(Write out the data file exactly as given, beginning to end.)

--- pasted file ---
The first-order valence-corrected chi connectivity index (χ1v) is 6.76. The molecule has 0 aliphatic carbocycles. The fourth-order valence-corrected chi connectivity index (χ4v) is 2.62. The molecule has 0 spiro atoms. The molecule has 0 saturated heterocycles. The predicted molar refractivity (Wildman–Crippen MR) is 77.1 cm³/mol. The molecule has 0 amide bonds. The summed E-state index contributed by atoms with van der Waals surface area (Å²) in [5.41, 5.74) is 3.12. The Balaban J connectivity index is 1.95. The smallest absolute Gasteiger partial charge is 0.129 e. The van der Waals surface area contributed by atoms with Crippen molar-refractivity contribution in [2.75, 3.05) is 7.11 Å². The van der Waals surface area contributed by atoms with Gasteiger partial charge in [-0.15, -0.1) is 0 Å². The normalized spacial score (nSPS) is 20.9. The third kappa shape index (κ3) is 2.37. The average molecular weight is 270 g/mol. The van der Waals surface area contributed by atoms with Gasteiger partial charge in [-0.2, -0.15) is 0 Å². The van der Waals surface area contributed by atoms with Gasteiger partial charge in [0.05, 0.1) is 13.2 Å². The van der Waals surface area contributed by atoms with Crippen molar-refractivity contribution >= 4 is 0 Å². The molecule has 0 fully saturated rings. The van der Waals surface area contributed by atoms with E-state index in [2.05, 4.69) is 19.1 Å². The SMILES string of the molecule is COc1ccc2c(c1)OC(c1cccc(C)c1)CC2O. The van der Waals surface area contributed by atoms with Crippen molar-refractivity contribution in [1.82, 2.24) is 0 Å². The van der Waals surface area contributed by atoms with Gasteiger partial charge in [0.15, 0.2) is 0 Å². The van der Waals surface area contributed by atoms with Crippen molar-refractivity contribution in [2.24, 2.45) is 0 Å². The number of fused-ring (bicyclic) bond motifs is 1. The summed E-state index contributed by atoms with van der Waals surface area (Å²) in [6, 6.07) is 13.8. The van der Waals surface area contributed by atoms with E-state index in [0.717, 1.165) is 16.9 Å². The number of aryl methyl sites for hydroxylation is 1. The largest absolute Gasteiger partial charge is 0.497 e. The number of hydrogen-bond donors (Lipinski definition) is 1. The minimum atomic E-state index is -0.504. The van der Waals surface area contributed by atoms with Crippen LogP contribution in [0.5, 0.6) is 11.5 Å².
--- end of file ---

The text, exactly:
The first-order valence-corrected chi connectivity index (χ1v) is 6.76. The molecule has 0 aliphatic carbocycles. The fourth-order valence-corrected chi connectivity index (χ4v) is 2.62. The molecule has 0 spiro atoms. The molecule has 0 saturated heterocycles. The predicted molar refractivity (Wildman–Crippen MR) is 77.1 cm³/mol. The molecule has 0 amide bonds. The summed E-state index contributed by atoms with van der Waals surface area (Å²) in [5.41, 5.74) is 3.12. The Balaban J connectivity index is 1.95. The smallest absolute Gasteiger partial charge is 0.129 e. The van der Waals surface area contributed by atoms with Crippen molar-refractivity contribution in [2.75, 3.05) is 7.11 Å². The van der Waals surface area contributed by atoms with Gasteiger partial charge in [-0.15, -0.1) is 0 Å². The normalized spacial score (nSPS) is 20.9. The third kappa shape index (κ3) is 2.37. The average molecular weight is 270 g/mol. The van der Waals surface area contributed by atoms with Gasteiger partial charge in [-0.2, -0.15) is 0 Å². The van der Waals surface area contributed by atoms with Gasteiger partial charge in [0.05, 0.1) is 13.2 Å². The van der Waals surface area contributed by atoms with Crippen molar-refractivity contribution >= 4 is 0 Å². The molecule has 0 fully saturated rings. The van der Waals surface area contributed by atoms with E-state index in [2.05, 4.69) is 19.1 Å². The SMILES string of the molecule is COc1ccc2c(c1)OC(c1cccc(C)c1)CC2O. The van der Waals surface area contributed by atoms with Crippen molar-refractivity contribution in [1.82, 2.24) is 0 Å². The van der Waals surface area contributed by atoms with Gasteiger partial charge in [0.15, 0.2) is 0 Å². The van der Waals surface area contributed by atoms with Crippen molar-refractivity contribution in [2.24, 2.45) is 0 Å². The number of fused-ring (bicyclic) bond motifs is 1. The summed E-state index contributed by atoms with van der Waals surface area (Å²) in [6, 6.07) is 13.8. The van der Waals surface area contributed by atoms with E-state index in [0.717, 1.165) is 16.9 Å². The number of aryl methyl sites for hydroxylation is 1. The largest absolute Gasteiger partial charge is 0.497 e. The number of hydrogen-bond donors (Lipinski definition) is 1. The minimum atomic E-state index is -0.504. The van der Waals surface area contributed by atoms with Crippen LogP contribution in [0.5, 0.6) is 11.5 Å².